WTVT Chief Meteorologist Paul Dellegatto
Hurricanes affect people; both station staff and their viewers. "This is why we have a living hurricane planning document that is modified for each storm," says WRAL's Sockett. "It covers everything from staffing levels and how many anchors are on the air; to where our resources get deployed and which graphics packages are used on air. We also store extra food, cots, and medical supplies."

WTVT takes pains to talk to all staff members before hurricane season, to ensure that they are ready when trouble strikes. "Our staff know that we expect them to be here during the storm, which means they have to work out their family evacuation and property protection plans beforehand," McClain said. "We also help them plan what to put in their 'go kits'; both for their family and while on the job. For instance, our camerapeople always carry extra water and power inverters to charge their batteries in their cars, because you can never count on being able to find power."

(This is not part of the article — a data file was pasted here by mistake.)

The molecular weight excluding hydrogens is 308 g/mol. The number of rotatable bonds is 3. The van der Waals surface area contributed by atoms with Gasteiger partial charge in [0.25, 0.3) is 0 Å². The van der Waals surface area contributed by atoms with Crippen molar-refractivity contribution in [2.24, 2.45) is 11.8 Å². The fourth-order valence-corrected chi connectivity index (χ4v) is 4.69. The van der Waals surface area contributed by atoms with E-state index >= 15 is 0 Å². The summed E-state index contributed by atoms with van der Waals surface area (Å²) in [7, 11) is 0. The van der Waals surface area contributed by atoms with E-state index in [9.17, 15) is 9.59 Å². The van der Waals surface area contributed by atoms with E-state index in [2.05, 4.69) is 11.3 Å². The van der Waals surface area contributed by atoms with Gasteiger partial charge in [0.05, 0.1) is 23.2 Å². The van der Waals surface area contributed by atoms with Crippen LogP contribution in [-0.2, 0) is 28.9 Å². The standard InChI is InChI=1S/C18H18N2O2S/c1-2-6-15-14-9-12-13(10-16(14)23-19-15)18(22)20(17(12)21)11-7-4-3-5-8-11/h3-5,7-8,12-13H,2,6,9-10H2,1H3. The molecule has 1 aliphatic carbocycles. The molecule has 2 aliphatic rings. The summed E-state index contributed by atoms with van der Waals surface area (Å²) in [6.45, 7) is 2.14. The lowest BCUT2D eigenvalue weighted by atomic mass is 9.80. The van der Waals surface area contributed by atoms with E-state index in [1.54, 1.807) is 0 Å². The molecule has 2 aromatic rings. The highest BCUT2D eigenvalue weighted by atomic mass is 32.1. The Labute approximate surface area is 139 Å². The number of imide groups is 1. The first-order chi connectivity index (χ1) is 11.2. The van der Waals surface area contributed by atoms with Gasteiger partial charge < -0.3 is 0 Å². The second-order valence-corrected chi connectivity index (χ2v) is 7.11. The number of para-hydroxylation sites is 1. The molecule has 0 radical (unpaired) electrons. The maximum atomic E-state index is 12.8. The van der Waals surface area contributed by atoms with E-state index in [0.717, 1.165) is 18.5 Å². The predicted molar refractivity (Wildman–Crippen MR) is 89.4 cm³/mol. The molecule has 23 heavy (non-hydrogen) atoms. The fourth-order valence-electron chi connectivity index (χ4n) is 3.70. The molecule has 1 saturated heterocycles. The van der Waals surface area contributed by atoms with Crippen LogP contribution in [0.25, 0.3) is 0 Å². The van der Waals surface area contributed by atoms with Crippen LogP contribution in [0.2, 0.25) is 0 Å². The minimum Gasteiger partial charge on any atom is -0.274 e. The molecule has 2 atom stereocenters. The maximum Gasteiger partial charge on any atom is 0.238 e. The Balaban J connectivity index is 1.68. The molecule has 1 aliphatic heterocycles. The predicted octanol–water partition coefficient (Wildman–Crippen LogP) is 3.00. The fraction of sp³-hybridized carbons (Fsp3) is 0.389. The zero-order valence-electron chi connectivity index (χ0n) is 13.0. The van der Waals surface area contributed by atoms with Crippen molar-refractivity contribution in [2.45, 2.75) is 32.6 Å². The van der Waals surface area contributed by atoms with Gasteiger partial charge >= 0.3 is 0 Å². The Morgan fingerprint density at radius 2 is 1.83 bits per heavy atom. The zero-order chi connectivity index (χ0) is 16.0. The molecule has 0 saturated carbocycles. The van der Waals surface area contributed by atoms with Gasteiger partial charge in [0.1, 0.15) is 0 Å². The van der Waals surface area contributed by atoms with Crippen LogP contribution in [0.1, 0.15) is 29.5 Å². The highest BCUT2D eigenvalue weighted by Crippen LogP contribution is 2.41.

For its viewers, WTVT annually presents a hurricane preparedness TV special hosted by Chief Meteorologist Paul Dellegatto, offers an online book covering this topic, and directs viewers to Fox's www.MyFoxHurricane.com, which provides a number of real-time hurricane tracking maps, live video and chat, and links to Facebook, Twitter and iPhone versions.

While it's impossible to be fully prepared for hurricanes, it is fair to say that most broadcasters have done their best to be ready for the storm. With their plans and equipment in place, all that's left to do is watch the radar and wait; bearing in mind that weather forecasts don't always come to pass, as was the example in 2009.

"I love it when the pundits say it's going to be an active hurricane season," said WPLG's Alline. "The more they say it will be, the more it usually isn't!"